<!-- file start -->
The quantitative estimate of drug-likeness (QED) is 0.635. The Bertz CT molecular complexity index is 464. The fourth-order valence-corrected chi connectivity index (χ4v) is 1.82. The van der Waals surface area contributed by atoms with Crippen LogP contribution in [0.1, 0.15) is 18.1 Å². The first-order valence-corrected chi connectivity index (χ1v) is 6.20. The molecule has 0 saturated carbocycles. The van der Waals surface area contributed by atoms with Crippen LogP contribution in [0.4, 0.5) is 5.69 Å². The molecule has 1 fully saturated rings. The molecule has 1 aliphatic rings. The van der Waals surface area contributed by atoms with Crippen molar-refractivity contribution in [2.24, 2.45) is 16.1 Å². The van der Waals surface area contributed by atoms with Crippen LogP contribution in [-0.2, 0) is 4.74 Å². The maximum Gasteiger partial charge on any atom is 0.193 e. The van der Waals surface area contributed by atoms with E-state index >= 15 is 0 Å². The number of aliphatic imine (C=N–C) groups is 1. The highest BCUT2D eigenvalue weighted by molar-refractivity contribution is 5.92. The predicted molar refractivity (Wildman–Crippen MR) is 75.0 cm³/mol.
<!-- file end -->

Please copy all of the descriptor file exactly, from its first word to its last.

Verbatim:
The quantitative estimate of drug-likeness (QED) is 0.635. The Bertz CT molecular complexity index is 464. The fourth-order valence-corrected chi connectivity index (χ4v) is 1.82. The van der Waals surface area contributed by atoms with Crippen LogP contribution in [0.1, 0.15) is 18.1 Å². The first-order valence-corrected chi connectivity index (χ1v) is 6.20. The molecule has 0 saturated carbocycles. The van der Waals surface area contributed by atoms with Crippen LogP contribution in [0.4, 0.5) is 5.69 Å². The molecule has 1 fully saturated rings. The molecule has 1 aliphatic rings. The van der Waals surface area contributed by atoms with Crippen molar-refractivity contribution in [2.24, 2.45) is 16.1 Å². The van der Waals surface area contributed by atoms with Crippen LogP contribution in [-0.2, 0) is 4.74 Å². The maximum Gasteiger partial charge on any atom is 0.193 e. The van der Waals surface area contributed by atoms with E-state index >= 15 is 0 Å². The number of aliphatic imine (C=N–C) groups is 1. The highest BCUT2D eigenvalue weighted by molar-refractivity contribution is 5.92. The predicted molar refractivity (Wildman–Crippen MR) is 75.0 cm³/mol.